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Zuckerberg and cash envelopes: Same kind of stupid

Facebook CEO Mark Zuckerberg delivers the opening kenote at the Facebook f8 conference on April 30, 2014 in San Francisco, Calif.
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Facebook CEO Mark Zuckerberg delivers the opening kenote at the Facebook f8 conference on April 30, 2014 in San Francisco, Calif.

Perhaps the two biggest stories in California today both involve very rich people giving away lots of money.

For the last week or so, a frenzy has been growing as an anonymous man who says he made a fortune in real estate has been leaving envelopes stuffed with cash in the Bay Area. On Thursday night, he brought the hidden envelope act to Los Angeles.

And on Friday morning, we learned that Facebook founder and CEO Mark Zuckerberg and his wife Priscilla Chan are giving a $120 million gift to Bay Area public schools.

I admire the generous spirit behind both of these stories, but they're also both examples of the same kind of stupid.

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First, let's talk about the cash envelope scavenger hunt.

It's not that I'm angry or jealous of the people who found the money. And I don't think it's an actual crime that the anonymous real estate magnate is obviously taking some pleasure in giving away money in a novel way.

The problem is that we're celebrating the lucky envelope finders while at the same time we continue to ignore and sometimes attack the people who actually worked hard to gain their fortunes. And we also are celebrating someone who is giving away money to random people regardless of need when we know of so many people in real need of that money.

We do the same thing with Lotto winners. We look upon them with admiration and we're actually grateful to the state governments who run the lotteries even though the money poured into them could be much better spent in and out of the public sector. But every time I see one of those big lottery billboards I cringe when I think that my tax money is being spent to induce millions of people poorer than I to throw their money away. And people get upset when big companies get tax breaks to actually hire people.

That's because America is seduced by what I call "The Cult of Luck."

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This picked up steam right when the 2008 financial crisis hit and "Outliers" by Malcom Gladwell was published. Gladwell is brilliant and discussing the luck that the most successful people enjoyed on their way up is certainly worthwhile. But more and more people are focusing only on luck and using it to excuse everything from punishing tax hikes to physical violence against the rich.

"Flash Boys" author Michael Lewis took that a step further in his 2012 commencement speech at Princeton where he insisted that the graduates there were much more lucky than good.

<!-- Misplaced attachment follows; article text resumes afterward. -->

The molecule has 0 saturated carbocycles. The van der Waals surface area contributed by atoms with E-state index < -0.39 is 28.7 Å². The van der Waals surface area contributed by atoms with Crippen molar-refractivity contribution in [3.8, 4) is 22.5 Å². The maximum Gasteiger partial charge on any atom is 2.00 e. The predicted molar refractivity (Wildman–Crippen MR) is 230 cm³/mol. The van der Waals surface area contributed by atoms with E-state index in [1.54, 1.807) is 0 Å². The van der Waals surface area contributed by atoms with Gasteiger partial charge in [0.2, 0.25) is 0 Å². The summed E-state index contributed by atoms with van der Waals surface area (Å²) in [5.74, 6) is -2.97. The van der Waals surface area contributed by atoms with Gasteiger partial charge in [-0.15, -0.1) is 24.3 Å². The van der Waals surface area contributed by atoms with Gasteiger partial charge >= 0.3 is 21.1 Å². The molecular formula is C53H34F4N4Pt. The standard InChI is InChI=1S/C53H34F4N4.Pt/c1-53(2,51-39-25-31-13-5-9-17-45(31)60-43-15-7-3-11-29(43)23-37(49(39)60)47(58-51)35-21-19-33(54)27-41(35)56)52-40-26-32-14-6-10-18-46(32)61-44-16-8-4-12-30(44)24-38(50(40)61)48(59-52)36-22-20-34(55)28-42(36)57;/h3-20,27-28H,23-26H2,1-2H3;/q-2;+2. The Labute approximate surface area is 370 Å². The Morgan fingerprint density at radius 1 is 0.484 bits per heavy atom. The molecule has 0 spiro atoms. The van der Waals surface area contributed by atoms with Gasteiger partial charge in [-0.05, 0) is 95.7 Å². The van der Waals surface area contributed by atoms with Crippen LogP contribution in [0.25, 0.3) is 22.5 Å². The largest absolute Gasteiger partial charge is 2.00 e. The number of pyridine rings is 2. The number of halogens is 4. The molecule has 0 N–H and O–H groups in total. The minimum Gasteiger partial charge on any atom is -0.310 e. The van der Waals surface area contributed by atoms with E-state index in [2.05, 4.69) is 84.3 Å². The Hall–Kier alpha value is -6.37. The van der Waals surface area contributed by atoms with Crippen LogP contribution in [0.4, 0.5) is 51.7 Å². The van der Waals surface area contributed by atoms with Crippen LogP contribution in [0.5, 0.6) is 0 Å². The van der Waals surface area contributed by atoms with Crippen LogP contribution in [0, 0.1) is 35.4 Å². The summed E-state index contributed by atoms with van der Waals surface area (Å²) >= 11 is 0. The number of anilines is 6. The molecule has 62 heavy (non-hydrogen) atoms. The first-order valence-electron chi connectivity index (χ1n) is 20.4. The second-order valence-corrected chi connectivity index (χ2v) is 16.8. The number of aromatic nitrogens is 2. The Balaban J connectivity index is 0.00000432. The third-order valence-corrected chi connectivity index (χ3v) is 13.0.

There's even a Cornell University professor and New York Times editorial page contributor named Robert Frank, (no relation to CNBC's Robert Frank), who actually teaches his high-achieving Ivy League students and New York Times readers that, "success has a lot more to do with luck than we realize" and thus should not be celebrated or admired all that much, (gee with that attitude, I hope he doesn't bother to hand out grades in that class).

People like Lewis and Prof. Frank often insist that focusing on luck's role in success will help richer Americans be more generous and grateful. That would indeed be nice, but wealthy Americans are already the most generous class of people on the face of the Earth. It's not the amount of gratitude and charity that's lacking in America, but where we send our charity and how effective it really is.

And that brings us back to Mark Zuckerberg.

Zuckerberg should have learned his lesson about huge gifts to already-failing government institutions like urban public school systems. Just a few weeks after reports showed that his $100 million gift to Newark Public schools is being greatly wasted, he and his wife are doubling down on the same mistake by pumping more money into the hands of the bureaucrats who made the school system a mess to begin with.

Let me ask everyone a question: If there were a failing department within Facebook, would Zuckerberg decide to fix it by pumping massive amounts of cash into without also making major changes to the management team and strategy? Of course not. And yet that's exactly what he did in Newark and is doing again in the Bay Area.

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This doesn't mean that Zuckerberg and Mr. Anonymous Envelope Stuffer are stupid or naive. Clearly they're not. But the skill set required to succeed in the private sector is different in many ways than what you need to make a real difference in philanthropy. The original billionaires John D. Rockefeller and Andrew Carnegie had to try many different ideas for years before they saw success in their charitable efforts on even a small scale compared to their business success.

Right now, Mr. Envelope Stuffer and Mark Zuckerberg are simply wasting their money. For the $220 million he's spent on the existing public schools, Zuckerberg could have set up maybe a dozen or more no-tuition private schools and filled them with the kids currently on long waiting lists to get into charter schools. That would make an instant positive impact much bigger than what he's doing now.

And even Mr. Envelope Stuffer could use his real estate smarts to build more housing in San Francisco, where affordable housing is the No. 1 issue. He could also lobby local governments and community organizations to remove their restrictive building rules that choke supply and make prices so high in the first place. The bottom line is that these "nice" money giveaways are a shameful waste that will solve nothing but killing time.

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